Alaska’s senior U.S. senator is intervening in a growing controversy in Cordova.
The U.S. Navy is planning an exercise in the Gulf of Alaska next month, but fishermen are concerned it could put their livelihoods on the line. Those frustrations came to a head Saturday, when more than 100 boats demonstrated in the Gulf. The protestors say the Navy training is risking damage to marine life and sensitive ecosystems.
Their voices have now caught the attention of Sen. Lisa Murkowski.
“One of things that I’ve heard from people is that, well, we’ve had a chance to ask our questions but we really haven’t been satisfied with the answers,” said Murkowski. “That’s not acceptable, so let’s figure out how we make sure these issues, these concerns are addressed.”
Those concerns include the threat sonar poses to migrating whales and young salmon starting their return journey to spawning grounds. One of the protest organizers, Emily Stolarcyk, works with the Eyak Preservation Council and has been trying to raise awareness about what she sees as a serious issue.
“We have the most economically valuable and sustainable fisheries left in the United States here,” she said. “We need to take care of them, so turning the other cheek on the Navy’s activities is just not going to happen.”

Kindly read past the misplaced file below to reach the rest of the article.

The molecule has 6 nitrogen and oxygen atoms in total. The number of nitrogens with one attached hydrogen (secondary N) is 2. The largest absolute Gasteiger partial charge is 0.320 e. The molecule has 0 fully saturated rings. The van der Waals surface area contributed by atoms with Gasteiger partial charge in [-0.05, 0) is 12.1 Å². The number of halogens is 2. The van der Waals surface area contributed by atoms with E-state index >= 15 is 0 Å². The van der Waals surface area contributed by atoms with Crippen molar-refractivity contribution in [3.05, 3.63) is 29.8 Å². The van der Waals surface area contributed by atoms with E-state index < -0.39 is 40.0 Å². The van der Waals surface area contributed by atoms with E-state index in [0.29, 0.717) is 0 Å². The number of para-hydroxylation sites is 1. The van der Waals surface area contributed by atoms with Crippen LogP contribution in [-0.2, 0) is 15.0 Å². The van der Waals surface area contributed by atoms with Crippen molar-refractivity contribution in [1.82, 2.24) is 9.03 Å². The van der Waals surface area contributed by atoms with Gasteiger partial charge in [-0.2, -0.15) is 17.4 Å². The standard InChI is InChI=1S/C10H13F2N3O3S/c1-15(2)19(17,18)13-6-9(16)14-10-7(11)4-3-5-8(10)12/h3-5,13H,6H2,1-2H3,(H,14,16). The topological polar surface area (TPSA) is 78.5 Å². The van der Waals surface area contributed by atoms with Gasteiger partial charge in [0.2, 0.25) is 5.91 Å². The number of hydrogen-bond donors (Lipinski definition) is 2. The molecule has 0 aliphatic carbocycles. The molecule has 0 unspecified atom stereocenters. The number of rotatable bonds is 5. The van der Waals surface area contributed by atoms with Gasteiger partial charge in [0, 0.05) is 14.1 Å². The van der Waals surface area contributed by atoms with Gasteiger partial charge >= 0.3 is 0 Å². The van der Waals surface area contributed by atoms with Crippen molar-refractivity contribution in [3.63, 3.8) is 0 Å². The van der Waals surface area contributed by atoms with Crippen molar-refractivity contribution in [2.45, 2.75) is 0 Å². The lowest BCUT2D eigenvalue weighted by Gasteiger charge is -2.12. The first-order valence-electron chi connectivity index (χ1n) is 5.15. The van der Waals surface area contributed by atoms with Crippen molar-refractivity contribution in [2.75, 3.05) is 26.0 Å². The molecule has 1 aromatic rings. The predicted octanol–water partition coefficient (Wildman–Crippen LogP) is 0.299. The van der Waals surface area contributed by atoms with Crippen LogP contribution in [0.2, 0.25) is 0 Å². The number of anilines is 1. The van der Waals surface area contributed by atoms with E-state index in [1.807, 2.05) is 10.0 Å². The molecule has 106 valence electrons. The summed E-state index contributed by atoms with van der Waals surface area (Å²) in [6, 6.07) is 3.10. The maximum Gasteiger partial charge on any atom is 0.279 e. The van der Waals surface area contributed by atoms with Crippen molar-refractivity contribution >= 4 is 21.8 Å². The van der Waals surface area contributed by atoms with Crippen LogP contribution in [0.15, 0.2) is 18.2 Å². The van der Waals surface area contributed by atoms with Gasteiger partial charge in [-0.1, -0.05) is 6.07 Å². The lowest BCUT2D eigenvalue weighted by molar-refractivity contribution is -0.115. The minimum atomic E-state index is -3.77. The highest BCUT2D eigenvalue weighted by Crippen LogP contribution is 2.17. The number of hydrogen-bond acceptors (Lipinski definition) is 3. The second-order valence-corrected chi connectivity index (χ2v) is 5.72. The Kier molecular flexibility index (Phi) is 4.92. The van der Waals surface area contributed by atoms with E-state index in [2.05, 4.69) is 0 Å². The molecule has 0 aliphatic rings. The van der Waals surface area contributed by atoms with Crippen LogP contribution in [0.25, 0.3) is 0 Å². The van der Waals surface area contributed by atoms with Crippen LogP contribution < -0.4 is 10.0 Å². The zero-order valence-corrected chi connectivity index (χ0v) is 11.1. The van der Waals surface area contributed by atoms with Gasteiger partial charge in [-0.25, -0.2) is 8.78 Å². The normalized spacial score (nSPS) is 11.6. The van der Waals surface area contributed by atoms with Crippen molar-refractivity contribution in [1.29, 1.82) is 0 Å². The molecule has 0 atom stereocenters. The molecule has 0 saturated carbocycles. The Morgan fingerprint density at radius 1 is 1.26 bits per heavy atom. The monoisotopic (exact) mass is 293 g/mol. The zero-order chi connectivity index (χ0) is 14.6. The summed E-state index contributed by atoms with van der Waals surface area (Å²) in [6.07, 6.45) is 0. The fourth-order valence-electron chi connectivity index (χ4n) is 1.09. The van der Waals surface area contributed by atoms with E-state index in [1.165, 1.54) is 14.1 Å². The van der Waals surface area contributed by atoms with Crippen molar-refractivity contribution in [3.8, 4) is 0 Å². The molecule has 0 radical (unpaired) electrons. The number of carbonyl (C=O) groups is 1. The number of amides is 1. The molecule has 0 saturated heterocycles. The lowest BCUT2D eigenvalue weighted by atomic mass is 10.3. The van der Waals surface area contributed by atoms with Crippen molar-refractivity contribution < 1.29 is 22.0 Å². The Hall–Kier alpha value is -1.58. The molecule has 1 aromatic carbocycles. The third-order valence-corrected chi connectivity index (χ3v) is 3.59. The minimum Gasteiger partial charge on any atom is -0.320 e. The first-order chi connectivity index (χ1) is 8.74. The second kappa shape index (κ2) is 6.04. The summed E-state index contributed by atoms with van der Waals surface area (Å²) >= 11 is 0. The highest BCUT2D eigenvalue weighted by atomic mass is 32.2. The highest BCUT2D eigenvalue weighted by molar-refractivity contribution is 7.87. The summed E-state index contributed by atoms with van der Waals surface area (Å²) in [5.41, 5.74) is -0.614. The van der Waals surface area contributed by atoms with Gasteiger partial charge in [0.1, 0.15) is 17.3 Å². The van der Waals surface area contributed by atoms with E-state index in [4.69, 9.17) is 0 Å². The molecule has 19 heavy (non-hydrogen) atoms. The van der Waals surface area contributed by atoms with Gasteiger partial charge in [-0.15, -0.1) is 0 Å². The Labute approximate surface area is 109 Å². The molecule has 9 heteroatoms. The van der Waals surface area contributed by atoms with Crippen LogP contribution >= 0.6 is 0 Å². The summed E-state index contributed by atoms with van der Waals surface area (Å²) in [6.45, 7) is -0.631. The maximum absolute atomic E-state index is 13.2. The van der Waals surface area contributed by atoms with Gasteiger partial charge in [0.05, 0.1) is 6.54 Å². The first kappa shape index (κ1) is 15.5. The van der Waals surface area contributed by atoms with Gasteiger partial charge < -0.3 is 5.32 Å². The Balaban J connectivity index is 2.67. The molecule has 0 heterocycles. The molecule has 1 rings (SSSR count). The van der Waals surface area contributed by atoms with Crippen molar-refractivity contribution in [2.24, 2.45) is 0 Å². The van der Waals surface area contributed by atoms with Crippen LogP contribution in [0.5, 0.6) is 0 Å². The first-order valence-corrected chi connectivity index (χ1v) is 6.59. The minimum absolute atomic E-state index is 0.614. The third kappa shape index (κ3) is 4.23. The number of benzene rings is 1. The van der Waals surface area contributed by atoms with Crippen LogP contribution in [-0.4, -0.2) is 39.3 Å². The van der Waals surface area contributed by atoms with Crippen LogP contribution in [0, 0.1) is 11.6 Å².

The Navy has been training in the Gulf for decades, but Stolarcyk says there hasn’t been any investigation into the longterm impact.
“This is uncharted waters, and we wouldn’t have these concerns if the Navy had started with adequate information, but the research wasn’t done,” she said.
The Navy has done an environmental impact study looking at a wide range of training activities, not all of which will be conducted this year. The exercise, called Northern Edge, will involve three destroyers, one submarine, 200 aircraft and 6,000 personnel.
It’s designed to allow the Navy, Air Force and the Army practice working together.
“We’re not sinking anything or dropping bombs, there won’t be an aircraft carrier so the studies examine the wide range of activities that might be permissible without harming the environment,” said Alaska Command chief of plans Capt. Raymond J. Hesser. “And we’re not even coming close to that this year.”
Hesser says the training planners at Alaskan Command and the Navy work hard to minimize its impact on wildlife and on the nearby communities.
“This exercise is planned by people who live in Alaska and have lived in Alaska for a long time and understand what’s going on in the Gulf of Alaska,” he said.
Murkowski says she’s working to bring the two sides together but says the people of Cordova are appropriately concerned about the Navy’s plans.
“It’s important to them that they have an opportunity to train,” said Murkowski. “We understand that, but again, it can’t be at the expense of the fisheries that are so critical to the region.”
The training is scheduled to begin in three weeks. Cordova residents have asked that the exercise be moved further offshore and to a later date during a less critical season.